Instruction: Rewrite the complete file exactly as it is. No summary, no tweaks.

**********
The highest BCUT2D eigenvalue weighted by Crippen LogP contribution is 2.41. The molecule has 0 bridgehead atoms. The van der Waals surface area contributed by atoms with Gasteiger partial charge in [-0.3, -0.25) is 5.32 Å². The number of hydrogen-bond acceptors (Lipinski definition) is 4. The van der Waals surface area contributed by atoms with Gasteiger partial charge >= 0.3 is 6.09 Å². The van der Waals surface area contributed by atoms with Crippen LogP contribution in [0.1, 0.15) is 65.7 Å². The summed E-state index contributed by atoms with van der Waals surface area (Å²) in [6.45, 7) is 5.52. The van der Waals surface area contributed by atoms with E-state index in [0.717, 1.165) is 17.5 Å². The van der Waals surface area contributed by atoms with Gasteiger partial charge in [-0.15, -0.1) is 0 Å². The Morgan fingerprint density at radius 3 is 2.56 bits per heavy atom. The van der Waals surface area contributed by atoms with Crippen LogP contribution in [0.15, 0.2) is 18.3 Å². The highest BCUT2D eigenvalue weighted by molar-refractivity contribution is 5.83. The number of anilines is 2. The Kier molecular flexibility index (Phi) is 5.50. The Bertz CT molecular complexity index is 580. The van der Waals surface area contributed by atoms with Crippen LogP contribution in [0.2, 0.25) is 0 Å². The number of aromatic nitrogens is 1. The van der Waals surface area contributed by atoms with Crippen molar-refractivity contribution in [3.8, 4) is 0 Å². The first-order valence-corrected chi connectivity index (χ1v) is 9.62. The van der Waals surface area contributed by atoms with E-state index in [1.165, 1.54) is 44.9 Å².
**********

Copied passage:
The highest BCUT2D eigenvalue weighted by Crippen LogP contribution is 2.41. The molecule has 0 bridgehead atoms. The van der Waals surface area contributed by atoms with Gasteiger partial charge in [-0.3, -0.25) is 5.32 Å². The number of hydrogen-bond acceptors (Lipinski definition) is 4. The van der Waals surface area contributed by atoms with Gasteiger partial charge >= 0.3 is 6.09 Å². The van der Waals surface area contributed by atoms with Crippen LogP contribution in [0.1, 0.15) is 65.7 Å². The summed E-state index contributed by atoms with van der Waals surface area (Å²) in [6.45, 7) is 5.52. The van der Waals surface area contributed by atoms with E-state index in [0.717, 1.165) is 17.5 Å². The van der Waals surface area contributed by atoms with Gasteiger partial charge in [-0.15, -0.1) is 0 Å². The Morgan fingerprint density at radius 3 is 2.56 bits per heavy atom. The van der Waals surface area contributed by atoms with Crippen LogP contribution in [0.15, 0.2) is 18.3 Å². The highest BCUT2D eigenvalue weighted by molar-refractivity contribution is 5.83. The number of anilines is 2. The Kier molecular flexibility index (Phi) is 5.50. The Bertz CT molecular complexity index is 580. The van der Waals surface area contributed by atoms with Crippen LogP contribution in [0.2, 0.25) is 0 Å². The number of aromatic nitrogens is 1. The van der Waals surface area contributed by atoms with Crippen molar-refractivity contribution in [3.8, 4) is 0 Å². The first-order valence-corrected chi connectivity index (χ1v) is 9.62. The van der Waals surface area contributed by atoms with E-state index in [1.165, 1.54) is 44.9 Å².